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Title: Enhancing dynamic actuation performance of dielectric elastomer actuators by tuning viscoelastic effects with polar crosslinking
Authors: Tan, Matthew Wei Ming
Thangavel, Gurunathan
Lee, Pooi See
Keywords: Engineering::Materials
Issue Date: 2019
Source: Tan, M. W. M., Thangavel, G. & Lee, P. S. (2019). Enhancing dynamic actuation performance of dielectric elastomer actuators by tuning viscoelastic effects with polar crosslinking. NPG Asia Materials, 11(1).
Project: NRF-CRP-13-2014-02 
Journal: NPG Asia Materials 
Abstract: Dielectric elastomer actuators (DEAs) have shown great potential in the field of robotics, energy harvesting, or haptics for wearables. However, existing DEA materials typically require prestretching and exhibit time-dependent deformations due to their inherent viscoelastic properties. In this work, we address these issues by designing and synthesizing a polyurethane acrylate (PUA) DEA copolymerized with a polar crosslinker, polyethylene glycol diacrylate (PEGDA), to reduce viscoelastic effects through chemical crosslinking. We realized a buckling-mode actuator that displays out-of-plane deformations triggered by an electric field without the need for prestretching. Copolymerization with PEGDA showed improved dynamic response actuation performances compared to pristine PUA, wherein the former reached 90% of its maximum actuation in <1 s. In addition, precise and stable actuation was achieved, reducing viscoelastic drifts to a negligible amount. Despite the higher elastic modulus of the DEA incurred by the chemical crosslinks, the polar groups present in the PEGDA comonomer effectively increased the dielectric constant. As such, a higher area strain was achieved in comparison to that exhibited by low viscoelastic elastomers such as silicone. By eliminating the need for prestretching, rigid components can be avoided, thereby enabling greater prospects for the integration of fast response and stable DEAs into soft bodies.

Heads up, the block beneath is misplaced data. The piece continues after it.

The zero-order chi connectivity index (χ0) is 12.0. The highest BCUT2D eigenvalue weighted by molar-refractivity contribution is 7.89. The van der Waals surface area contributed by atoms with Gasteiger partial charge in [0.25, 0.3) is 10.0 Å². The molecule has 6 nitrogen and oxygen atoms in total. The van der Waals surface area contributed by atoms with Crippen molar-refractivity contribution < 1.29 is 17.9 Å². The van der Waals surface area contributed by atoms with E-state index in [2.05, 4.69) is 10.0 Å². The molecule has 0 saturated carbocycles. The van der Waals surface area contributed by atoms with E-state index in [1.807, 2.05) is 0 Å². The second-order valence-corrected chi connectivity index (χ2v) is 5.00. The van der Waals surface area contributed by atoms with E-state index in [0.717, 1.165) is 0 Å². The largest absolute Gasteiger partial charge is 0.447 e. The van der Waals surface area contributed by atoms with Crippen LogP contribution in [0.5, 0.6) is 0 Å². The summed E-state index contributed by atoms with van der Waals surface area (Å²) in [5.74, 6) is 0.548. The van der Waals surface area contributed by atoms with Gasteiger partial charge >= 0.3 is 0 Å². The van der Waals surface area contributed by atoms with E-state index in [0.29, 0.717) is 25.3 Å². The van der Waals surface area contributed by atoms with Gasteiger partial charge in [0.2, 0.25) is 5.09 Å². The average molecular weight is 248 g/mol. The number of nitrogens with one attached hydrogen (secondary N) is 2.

ISSN: 1884-4049
DOI: 10.1038/s41427-019-0147-5
Schools: School of Materials Science and Engineering 
Rights: © 2019 The Author(s). This article is licensed under a Creative Commons Attribution 4.0 International License, which permits use, sharing, adaptation, distribution and reproduction in any medium or format, as long as you give appropriate credit to the original author(s) and the source, provide a link to the Creative Commons license, and indicate if changes were made. The images or other third party material in this article are included in the article’s Creative Commons license, unless indicated otherwise in a credit line to the material. If material is not included in the article’s Creative Commons license and your intended use is not permitted by statutory regulation or exceeds the permitted use, you will need to obtain permission directly from the copyright holder. To view a copy of this license, visit
Fulltext Permission: open
Fulltext Availability: With Fulltext
Appears in Collections:MSE Journal Articles

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